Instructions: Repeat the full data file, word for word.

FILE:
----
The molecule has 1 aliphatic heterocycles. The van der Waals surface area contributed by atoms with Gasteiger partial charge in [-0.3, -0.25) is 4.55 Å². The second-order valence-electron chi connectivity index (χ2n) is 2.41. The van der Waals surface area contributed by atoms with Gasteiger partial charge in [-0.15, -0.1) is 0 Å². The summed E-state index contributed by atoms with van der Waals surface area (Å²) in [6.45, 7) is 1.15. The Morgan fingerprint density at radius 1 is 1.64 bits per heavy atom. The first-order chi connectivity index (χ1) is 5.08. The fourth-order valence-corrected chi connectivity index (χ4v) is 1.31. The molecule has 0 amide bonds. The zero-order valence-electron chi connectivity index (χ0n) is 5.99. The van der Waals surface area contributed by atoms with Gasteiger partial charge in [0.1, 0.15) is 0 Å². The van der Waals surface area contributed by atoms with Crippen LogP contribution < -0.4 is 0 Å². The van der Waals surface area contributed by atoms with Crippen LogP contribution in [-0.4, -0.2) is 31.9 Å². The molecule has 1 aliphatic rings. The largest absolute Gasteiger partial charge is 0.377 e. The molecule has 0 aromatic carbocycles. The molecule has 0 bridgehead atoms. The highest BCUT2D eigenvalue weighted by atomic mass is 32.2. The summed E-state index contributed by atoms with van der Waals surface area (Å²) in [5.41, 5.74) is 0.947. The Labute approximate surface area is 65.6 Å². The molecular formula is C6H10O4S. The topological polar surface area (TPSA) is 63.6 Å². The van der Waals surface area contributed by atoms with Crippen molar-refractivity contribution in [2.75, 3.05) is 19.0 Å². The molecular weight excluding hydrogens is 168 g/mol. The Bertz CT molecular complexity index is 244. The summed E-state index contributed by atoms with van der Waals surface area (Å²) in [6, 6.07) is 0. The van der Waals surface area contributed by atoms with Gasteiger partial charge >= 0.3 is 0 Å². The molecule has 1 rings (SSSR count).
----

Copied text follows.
The molecule has 1 aliphatic heterocycles. The van der Waals surface area contributed by atoms with Gasteiger partial charge in [-0.3, -0.25) is 4.55 Å². The second-order valence-electron chi connectivity index (χ2n) is 2.41. The van der Waals surface area contributed by atoms with Gasteiger partial charge in [-0.15, -0.1) is 0 Å². The summed E-state index contributed by atoms with van der Waals surface area (Å²) in [6.45, 7) is 1.15. The Morgan fingerprint density at radius 1 is 1.64 bits per heavy atom. The first-order chi connectivity index (χ1) is 5.08. The fourth-order valence-corrected chi connectivity index (χ4v) is 1.31. The molecule has 0 amide bonds. The zero-order valence-electron chi connectivity index (χ0n) is 5.99. The van der Waals surface area contributed by atoms with Gasteiger partial charge in [0.1, 0.15) is 0 Å². The van der Waals surface area contributed by atoms with Crippen LogP contribution < -0.4 is 0 Å². The van der Waals surface area contributed by atoms with Crippen LogP contribution in [-0.4, -0.2) is 31.9 Å². The molecule has 1 aliphatic rings. The largest absolute Gasteiger partial charge is 0.377 e. The molecule has 0 aromatic carbocycles. The molecule has 0 bridgehead atoms. The highest BCUT2D eigenvalue weighted by atomic mass is 32.2. The summed E-state index contributed by atoms with van der Waals surface area (Å²) in [5.41, 5.74) is 0.947. The Labute approximate surface area is 65.6 Å². The molecular formula is C6H10O4S. The topological polar surface area (TPSA) is 63.6 Å². The van der Waals surface area contributed by atoms with Crippen molar-refractivity contribution in [2.75, 3.05) is 19.0 Å². The molecular weight excluding hydrogens is 168 g/mol. The Bertz CT molecular complexity index is 244. The summed E-state index contributed by atoms with van der Waals surface area (Å²) in [6, 6.07) is 0. The van der Waals surface area contributed by atoms with Gasteiger partial charge >= 0.3 is 0 Å². The molecule has 1 rings (SSSR count).